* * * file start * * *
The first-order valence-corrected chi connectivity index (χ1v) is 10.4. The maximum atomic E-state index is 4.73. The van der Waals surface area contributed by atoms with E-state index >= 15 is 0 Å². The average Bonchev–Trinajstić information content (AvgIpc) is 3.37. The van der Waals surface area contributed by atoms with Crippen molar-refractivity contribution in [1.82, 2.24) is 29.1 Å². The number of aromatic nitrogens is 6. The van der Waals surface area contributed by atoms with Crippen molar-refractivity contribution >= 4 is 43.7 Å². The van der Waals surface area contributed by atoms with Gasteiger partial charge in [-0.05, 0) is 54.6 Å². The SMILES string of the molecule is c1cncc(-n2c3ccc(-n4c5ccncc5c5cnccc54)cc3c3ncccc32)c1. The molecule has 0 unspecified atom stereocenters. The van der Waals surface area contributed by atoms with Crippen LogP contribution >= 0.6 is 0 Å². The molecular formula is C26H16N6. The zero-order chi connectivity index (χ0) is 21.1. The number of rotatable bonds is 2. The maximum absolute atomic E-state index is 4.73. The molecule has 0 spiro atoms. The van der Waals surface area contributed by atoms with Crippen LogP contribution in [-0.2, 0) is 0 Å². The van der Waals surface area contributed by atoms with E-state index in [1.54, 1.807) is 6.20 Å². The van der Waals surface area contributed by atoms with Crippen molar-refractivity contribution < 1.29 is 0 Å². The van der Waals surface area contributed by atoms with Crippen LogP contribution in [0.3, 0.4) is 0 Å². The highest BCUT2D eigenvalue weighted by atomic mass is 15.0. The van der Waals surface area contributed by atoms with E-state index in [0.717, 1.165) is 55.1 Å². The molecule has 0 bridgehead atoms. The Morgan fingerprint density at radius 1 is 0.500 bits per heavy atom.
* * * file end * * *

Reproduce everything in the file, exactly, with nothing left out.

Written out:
The first-order valence-corrected chi connectivity index (χ1v) is 10.4. The maximum atomic E-state index is 4.73. The van der Waals surface area contributed by atoms with E-state index >= 15 is 0 Å². The average Bonchev–Trinajstić information content (AvgIpc) is 3.37. The van der Waals surface area contributed by atoms with Crippen molar-refractivity contribution in [1.82, 2.24) is 29.1 Å². The number of aromatic nitrogens is 6. The van der Waals surface area contributed by atoms with Crippen molar-refractivity contribution >= 4 is 43.7 Å². The van der Waals surface area contributed by atoms with Gasteiger partial charge in [-0.05, 0) is 54.6 Å². The SMILES string of the molecule is c1cncc(-n2c3ccc(-n4c5ccncc5c5cnccc54)cc3c3ncccc32)c1. The molecule has 0 unspecified atom stereocenters. The van der Waals surface area contributed by atoms with Crippen LogP contribution >= 0.6 is 0 Å². The molecular formula is C26H16N6. The zero-order chi connectivity index (χ0) is 21.1. The number of rotatable bonds is 2. The maximum absolute atomic E-state index is 4.73. The molecule has 0 spiro atoms. The van der Waals surface area contributed by atoms with Crippen LogP contribution in [-0.2, 0) is 0 Å². The van der Waals surface area contributed by atoms with E-state index in [1.54, 1.807) is 6.20 Å². The van der Waals surface area contributed by atoms with Crippen molar-refractivity contribution < 1.29 is 0 Å². The van der Waals surface area contributed by atoms with Crippen LogP contribution in [0.3, 0.4) is 0 Å². The highest BCUT2D eigenvalue weighted by atomic mass is 15.0. The van der Waals surface area contributed by atoms with E-state index in [0.717, 1.165) is 55.1 Å². The molecule has 0 bridgehead atoms. The Morgan fingerprint density at radius 1 is 0.500 bits per heavy atom.